Key learning outcomes:

  • Recognise that we engage in negotiation in our day-to-day lives, in both a professional and personal context.
  • Distinguish between win–win and loss–loss outcomes in negotiations.
  • Learn about the five styles of negotiation and the typical situations when each is used.
  • Explain how the desire to maintain a relationship or to achieve a particular outcome will determine the style of negotiation you adopt.


Our negotiation skills are put to the test every single day, whether we are negotiating with our family or partner while we finalise the list of invitees for an event, or with our kids as we try to get them into bed, or with a potential customer as we attempt to close a large deal. Negotiating is part of life, and it is important to understand that the style of negotiation that you use should vary depending on the circumstances. This learning article will give you an outline of each style, along with a guide to when it is appropriate to use each style.


You will read a lot about striving to achieve a win–win in negotiations. The reality is that in many cases, a win–win is not possible. Think for example about when you last bought a new car. The dealer might have offered you a car they bought at a wholesale price of $9,000 for a sale price of $10,000. When you go to buy the car, you will aim for the lowest price and the dealer will try to sell it at the highest price. In effect, you are negotiating over a “fixed pie”. In a successful negotiation you will settle on a price that you both feel comfortable with. It might be considered a win–win negotiation: the dealer has sold the car and you have bought it. However, in effect, anything less than $10,000 will mean a loss of profit potential for the dealer, and anything less than $9,000 would be a loss. The key is that it is a loss that they are willing to sustain to successfully negotiate the deal. You will see as we go through each negotiation style in detail that there are times when a win–loss or even a loss–loss negotiation is an appropriate tactic.[wlm_ismember]


There are five styles that you can use when entering into a negotiation. Before choosing a style, it is essential to consider these two key criteria. Firstly, you need to think about how important it is to maintain the relationship with the other party, and secondly you need to decide how important a successful outcome is to you. Remember that the answers to these questions will not necessarily be the same for the other party you are negotiating with. It is worthwhile thinking about how the other party might answer these questions before you commence the negotiation. This will allow you to predict the negotiation style the other party is likely to use. This preparation can assist you in negotiating a successful outcome.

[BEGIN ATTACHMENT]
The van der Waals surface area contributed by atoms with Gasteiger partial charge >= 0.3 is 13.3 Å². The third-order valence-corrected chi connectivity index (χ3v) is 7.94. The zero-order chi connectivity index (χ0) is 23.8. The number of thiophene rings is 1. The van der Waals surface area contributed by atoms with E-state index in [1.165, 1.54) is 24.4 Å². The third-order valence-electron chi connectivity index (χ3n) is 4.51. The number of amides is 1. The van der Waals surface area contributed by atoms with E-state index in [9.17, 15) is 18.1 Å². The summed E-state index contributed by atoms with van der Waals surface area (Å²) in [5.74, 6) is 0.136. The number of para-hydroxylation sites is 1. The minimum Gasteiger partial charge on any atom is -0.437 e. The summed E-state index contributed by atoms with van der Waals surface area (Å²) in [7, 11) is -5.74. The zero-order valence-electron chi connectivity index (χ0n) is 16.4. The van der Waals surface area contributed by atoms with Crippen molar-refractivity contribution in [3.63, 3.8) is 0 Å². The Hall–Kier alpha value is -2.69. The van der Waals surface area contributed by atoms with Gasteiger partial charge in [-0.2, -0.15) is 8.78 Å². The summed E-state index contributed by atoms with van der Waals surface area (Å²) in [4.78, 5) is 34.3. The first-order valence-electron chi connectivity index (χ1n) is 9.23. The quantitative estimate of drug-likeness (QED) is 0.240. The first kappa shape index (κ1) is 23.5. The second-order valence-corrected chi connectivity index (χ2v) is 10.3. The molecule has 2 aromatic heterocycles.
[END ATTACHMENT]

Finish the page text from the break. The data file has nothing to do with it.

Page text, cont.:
The diagram below shows how each style fits into a grid, depending on how important the relationship is and how important the outcome is.



The accommodating negotiation style can be used when the relationship has high importance, but the outcome of the negotiation isn’t as important. Consider the following:


The avoiding style should be used in situations where the outcome and the relationship are both low priority. It may be a situation that does not warrant conflict or entering into negotiations; and it may be best if the negotiations are postponed either temporarily or permanently. Consider the following:


You can use a competing negotiation style when the outcome is important, but preserving the relationship may not be as important. Consider the following:


Use a collaborative negotiation strategy when both preserving the relationship and negotiating a successful outcome are important. In this situation both parties need to achieve their goals in some way. Consider the following:


The compromising style is located in the centre of the matrix. Compromise is often used when parties can’t find ways to collaborate fully, but still want to meet their goals and preserve the relationship. Consider the following:


When preparing for any negotiation, think about what negotiation style will be the most appropriate for the situation. Take some time to think about your long-term goals with regards to the other party. Do you want to be dealing with this person for years to come or are you happy just to focus on getting the best possible outcome for yourself in the short term? It is also worthwhile thinking back to some of your more recent negotiations to identify where you might have used the wrong style, and to learn from these experiences. Do you tend to use a one-size-fits-all negotiation approach out of habit, when a different style might have produced a better outcome? For example, you may find that you have used the competing style too often, or that you have compromised too quickly in some situations.[/wlm_ismember]

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